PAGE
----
Understanding Bill 22

This week is one of those few times when the B.C. Legislature is in session and at the moment classes all across British Columbia are not.

This week is one of those few times in history when the B.C. Legislature is in session and at the moment classes all across British Columbia are not on account of the current BCTF strike action.

While this is not the first time in history that there has been a province wide strike it is somewhat unique to have a strike occurring so close to spring break.

Rather than engage in a finger pointing exercise I would like to provide some basic background information about the current strike and share some financial information to taxpayers regarding the costs of some of the issues involved.

The first point to be raised is that this is a legal strike that has been authorized by the B.C. Labor relations board under specific terms.   Provided there is two days notice, the BCTF may withdrawal services for a period of three days for the first week and one day if additional weeks are to be impacted, again subject to notification.

Government has introduced legislation in Bill 22 that once passed would seek to end job action through the use of fines for future strikes, a legislated cooling off period and the use of a mediator.

Bill 22 also implements a $165 million learning improvement fund to improve support for special needs students.

Bill 22 also proposes other changes. Although classizes will remain unchanged for kindergarten through to Grade 3 there have been changes proposed for the class maximum of 30 students for Grades 4 to 12.

Under Bill 22 a class cannot exceed 30 students unless in the opinions of the superintendent of schools for the school district and the principal of the school, the organization of the class is appropriate for student learning, or if the class is in a prescribed category of classes.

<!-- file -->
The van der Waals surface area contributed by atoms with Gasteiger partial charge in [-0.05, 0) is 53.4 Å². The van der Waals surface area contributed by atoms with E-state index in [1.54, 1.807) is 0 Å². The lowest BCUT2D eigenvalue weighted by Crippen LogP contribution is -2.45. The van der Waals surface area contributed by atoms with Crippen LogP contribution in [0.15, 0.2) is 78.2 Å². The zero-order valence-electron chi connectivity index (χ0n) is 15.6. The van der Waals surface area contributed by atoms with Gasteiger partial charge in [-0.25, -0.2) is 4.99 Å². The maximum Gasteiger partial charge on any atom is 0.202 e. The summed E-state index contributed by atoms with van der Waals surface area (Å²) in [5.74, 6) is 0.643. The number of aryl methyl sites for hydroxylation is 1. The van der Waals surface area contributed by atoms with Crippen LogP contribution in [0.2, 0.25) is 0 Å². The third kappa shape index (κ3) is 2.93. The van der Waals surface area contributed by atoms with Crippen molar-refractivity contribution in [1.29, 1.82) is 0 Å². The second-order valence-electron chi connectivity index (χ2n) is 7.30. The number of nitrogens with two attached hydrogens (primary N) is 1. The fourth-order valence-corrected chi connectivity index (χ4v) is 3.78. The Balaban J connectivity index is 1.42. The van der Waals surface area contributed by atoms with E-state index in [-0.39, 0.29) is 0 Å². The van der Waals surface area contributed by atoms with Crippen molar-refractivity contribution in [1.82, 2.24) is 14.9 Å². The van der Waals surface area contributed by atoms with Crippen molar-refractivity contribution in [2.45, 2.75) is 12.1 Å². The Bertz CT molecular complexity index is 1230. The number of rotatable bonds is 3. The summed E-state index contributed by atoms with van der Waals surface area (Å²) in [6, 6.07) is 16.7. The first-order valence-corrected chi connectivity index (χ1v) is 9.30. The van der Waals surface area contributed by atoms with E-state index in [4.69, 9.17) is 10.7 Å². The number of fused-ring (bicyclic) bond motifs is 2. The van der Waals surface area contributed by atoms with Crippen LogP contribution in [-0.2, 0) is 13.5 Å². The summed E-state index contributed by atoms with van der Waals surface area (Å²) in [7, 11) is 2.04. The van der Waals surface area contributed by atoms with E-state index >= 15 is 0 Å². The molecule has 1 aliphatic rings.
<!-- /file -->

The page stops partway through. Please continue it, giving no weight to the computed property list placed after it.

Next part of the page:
If in the case of the former, additional compensation and resources would be provided to the teacher in question.   This legislation is based partially on a model in the Coquitlam school district where there are currently ZERO classes over 30.  Bill 22 also proposes mediation to help achieve a balance between seniority and qualifications when filling teaching positions.

This is similar to current contract language that exists in the Central Okanagan and Surrey school districts.

What Bill 22 does not address is demands from the BCTF for significant wage and benefit increases.  Bill 22 proposes a  net zero mandate that all other public sector unions have agreed to, currently 130 agreements to-date.  The cost of the current BCTF demands are $2.06 billion over the next three years.

To put these costs into perspective the province would need to effectively maintain the HST and direct all of the excess proceeds entirely into funding the BCTF contract demands over the next three years.

As many citizens are well aware, the majority of British Columbians recently rejected increased taxes and the HST.   As there will be less revenues as a result of this change in tax policy spending must also be adjusted accordingly.  We cannot leave a burden of debt to our children and grandchildren that will only further comprise the ability to deliver important programs like healthcare, education and welfare for future generations.

Before I close this week I would like to wish the Penticton Vees organization best wishes as this week they will attempt to set a new record for most consecutive wins in history for junior hockey in North America.   Job well done by the players, managements, volunteers and fans of this outstanding local hockey club.

Bill Barisoff is the MLA for Penticton.